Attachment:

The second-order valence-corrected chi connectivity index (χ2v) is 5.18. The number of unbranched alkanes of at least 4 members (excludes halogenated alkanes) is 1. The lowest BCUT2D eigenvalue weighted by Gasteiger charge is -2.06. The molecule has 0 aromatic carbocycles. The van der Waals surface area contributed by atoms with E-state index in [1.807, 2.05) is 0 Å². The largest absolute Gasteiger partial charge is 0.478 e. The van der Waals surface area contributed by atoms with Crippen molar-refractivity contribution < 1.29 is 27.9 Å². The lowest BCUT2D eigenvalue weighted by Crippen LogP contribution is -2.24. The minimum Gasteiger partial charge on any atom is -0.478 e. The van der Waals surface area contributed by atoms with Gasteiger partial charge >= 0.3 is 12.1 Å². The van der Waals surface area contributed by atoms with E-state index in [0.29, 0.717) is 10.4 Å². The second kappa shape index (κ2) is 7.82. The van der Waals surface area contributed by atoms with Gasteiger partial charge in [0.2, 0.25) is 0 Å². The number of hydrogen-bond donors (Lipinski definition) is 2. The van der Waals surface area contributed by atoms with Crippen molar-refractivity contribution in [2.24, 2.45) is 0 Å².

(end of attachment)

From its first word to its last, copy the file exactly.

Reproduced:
The second-order valence-corrected chi connectivity index (χ2v) is 5.18. The number of unbranched alkanes of at least 4 members (excludes halogenated alkanes) is 1. The lowest BCUT2D eigenvalue weighted by Gasteiger charge is -2.06. The molecule has 0 aromatic carbocycles. The van der Waals surface area contributed by atoms with E-state index in [1.807, 2.05) is 0 Å². The largest absolute Gasteiger partial charge is 0.478 e. The van der Waals surface area contributed by atoms with Crippen molar-refractivity contribution < 1.29 is 27.9 Å². The lowest BCUT2D eigenvalue weighted by Crippen LogP contribution is -2.24. The minimum Gasteiger partial charge on any atom is -0.478 e. The van der Waals surface area contributed by atoms with Gasteiger partial charge >= 0.3 is 12.1 Å². The van der Waals surface area contributed by atoms with E-state index in [0.29, 0.717) is 10.4 Å². The second kappa shape index (κ2) is 7.82. The van der Waals surface area contributed by atoms with Gasteiger partial charge in [0.2, 0.25) is 0 Å². The number of hydrogen-bond donors (Lipinski definition) is 2. The van der Waals surface area contributed by atoms with Crippen molar-refractivity contribution in [2.24, 2.45) is 0 Å².